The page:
At that mo­ment, in the near dark, I felt over­whelmed with re­spon­si­bil­ity. All these peo­ple com­ing, all this work to do.

“We haven’t got enough men for the heavy work,” I said to Sam, “and we haven’t got any­one to show us what to do.”

“Look at this struc­ture,” said Sam. “Who built this house?”

I looked across at the frames of the house un­der its new roof.

“You and me.”

“Well, we’re go­ing to kick it at the

straw­bale day. Any­one else who turns up is a bonus. It’s only walls with straw in it. We’ll fig­ure it out.”

I re­mem­bered then that some­times the men­tor that arises is your own self; the strengths you have within you, your own courage, your own skills and in­tu­ition and readi­ness to work. Sam said we could do it, and so I took heart from that.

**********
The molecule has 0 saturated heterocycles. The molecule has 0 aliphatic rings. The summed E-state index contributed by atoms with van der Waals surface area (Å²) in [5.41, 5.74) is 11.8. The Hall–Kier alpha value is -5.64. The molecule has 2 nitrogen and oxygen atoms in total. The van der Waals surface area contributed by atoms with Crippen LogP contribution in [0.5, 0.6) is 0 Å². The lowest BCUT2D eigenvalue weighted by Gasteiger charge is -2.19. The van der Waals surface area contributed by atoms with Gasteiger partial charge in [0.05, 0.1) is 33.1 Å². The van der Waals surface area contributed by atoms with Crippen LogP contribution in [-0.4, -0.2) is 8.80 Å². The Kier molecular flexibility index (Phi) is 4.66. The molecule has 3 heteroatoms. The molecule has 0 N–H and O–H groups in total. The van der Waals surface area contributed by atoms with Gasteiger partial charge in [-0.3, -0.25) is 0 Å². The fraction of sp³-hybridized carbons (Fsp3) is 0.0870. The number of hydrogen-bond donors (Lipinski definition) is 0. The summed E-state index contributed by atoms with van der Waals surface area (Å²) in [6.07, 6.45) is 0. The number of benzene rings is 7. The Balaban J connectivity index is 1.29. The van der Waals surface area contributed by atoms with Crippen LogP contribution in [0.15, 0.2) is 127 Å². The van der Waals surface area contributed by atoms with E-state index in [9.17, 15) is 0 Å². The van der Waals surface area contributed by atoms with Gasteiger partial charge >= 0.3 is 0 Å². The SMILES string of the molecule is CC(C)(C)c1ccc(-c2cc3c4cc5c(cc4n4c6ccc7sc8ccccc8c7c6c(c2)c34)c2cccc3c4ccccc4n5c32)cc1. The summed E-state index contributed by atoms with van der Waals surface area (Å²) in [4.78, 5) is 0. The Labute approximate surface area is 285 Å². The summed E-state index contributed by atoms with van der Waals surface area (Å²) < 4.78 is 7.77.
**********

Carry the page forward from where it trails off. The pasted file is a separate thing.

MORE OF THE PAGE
And like Sam said, ev­ery­one that came was a bonus to the two of us, and we would just work it out.

We went into the warmth and light of the car­a­van. Julie went out to the car to get plums for dessert.

“There are car lights down at the house,” she said.

I took a torch and went out into the dark. As I got closer a small ter­rier jumped down from the ute, then some­one with strong legs, in shorts, a big red bushshirt, and with tou­sled dark grey hair.

“Gid­day,” she said. “I’m Pat.”

Pat had driven four-and-a-half hours to a build­ing site, to com­plete strangers. And like the work­ers the house was at­tract­ing, she was a woman, an older woman like the rest of us.

“What do you do, Pat?” Sam asked over din­ner.

“Do? I don’t do any­thing,” she said. “I’m 73.”

“Have you built a straw­bale house be­fore?” I asked her.

“I’ve helped build them all round the world,” said Pat. “I thought I’d come and help you build yours.”

Our men­tor had ar­rived.

One-off builds